BRADFORD double glazing entrepreneur Mitu Misra was owed more than £10 million when his SafeGlaze UK business collapsed.

Niamac Developments, trading as SafeGlaze UK, was placed into administration in October with the loss of 132 jobs.

Documents from the administrators Armstrong Watson LLP show creditors were owed £15.3m in total with Mr Misra owed £10.5m, Her Majesty’s Revenue and Customs £1m, Northern Irish manufacturer Camden Group £2.5m and a total of 67 various other claimants £1.3m.

Camden, a County Antrim uPVC frame manufacturer, has reportedly had to cut dozens of staff after SafeGlaze’s collapse.

Warmseal came to the rescue of more than 2,000 customers of SafeGlaze UK when it went into administration on October 30. The home improvement specialist paid £5.5m to secure the order book. It is not known if this money was used to pay some of the creditors.

SafeGlaze, which was based in North Brook Street, off Shipley Airedale Road, designed, manufactured and installed UPVC windows and doors and had eight sites across the country.

It was set up by Mr Misra who founded his previous firm Safestyle and then floated that on the stock market in 2013.

Mr Misra recently branched out into movie making, financing his own film Lies We Tell starring Harvey Keitel and Gabriel Byrne.

At the time of the administration, SafeGlaze director Phil O’Malley said: “The business grew far in excess of the management’s and stakeholders expectations and more importantly than our key suppliers could service. Unfortunately the level of financial support required increased significantly because of the Company’s growth and the lack of constant supply from the main supplier of products.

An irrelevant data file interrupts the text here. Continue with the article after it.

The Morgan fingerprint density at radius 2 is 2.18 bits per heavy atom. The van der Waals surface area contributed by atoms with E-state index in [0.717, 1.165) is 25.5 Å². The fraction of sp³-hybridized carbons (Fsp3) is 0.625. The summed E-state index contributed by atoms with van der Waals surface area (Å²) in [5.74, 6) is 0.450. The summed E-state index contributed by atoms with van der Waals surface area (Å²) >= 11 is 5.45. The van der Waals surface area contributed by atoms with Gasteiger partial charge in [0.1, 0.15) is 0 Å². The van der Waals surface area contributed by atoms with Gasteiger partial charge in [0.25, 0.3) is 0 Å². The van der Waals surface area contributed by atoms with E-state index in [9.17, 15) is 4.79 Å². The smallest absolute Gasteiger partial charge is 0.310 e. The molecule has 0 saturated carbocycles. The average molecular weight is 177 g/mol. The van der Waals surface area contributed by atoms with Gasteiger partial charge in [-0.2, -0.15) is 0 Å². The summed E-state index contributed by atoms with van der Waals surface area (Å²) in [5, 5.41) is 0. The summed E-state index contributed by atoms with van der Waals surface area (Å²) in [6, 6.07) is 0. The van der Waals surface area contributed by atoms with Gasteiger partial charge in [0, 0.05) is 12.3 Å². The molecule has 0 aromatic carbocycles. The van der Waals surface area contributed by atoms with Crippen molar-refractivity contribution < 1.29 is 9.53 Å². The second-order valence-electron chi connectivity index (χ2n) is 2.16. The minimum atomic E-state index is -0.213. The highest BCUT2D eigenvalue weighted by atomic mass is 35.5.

“I would like to express my gratitude to the staff and our customers. I personally want to apologise to those suppliers adversely

The administrators’ document listed that SafeGlaze had just £240,000 in realisable assets, including £10,000 for office equipment, fixtures and fittings and £230,000 in bank accounts.

The other companies who were creditors included scaffolders, timber merchants, door and window manufacturers, Jewsons, Royal Mail and telecoms firms.

Among local firms which were listed as creditors are Arnold Laver (£4,577), trade waste company AWM (£72,810), City Glass of Usher Street (£6,976) and Sense Consulting of Pudsey (£22,500).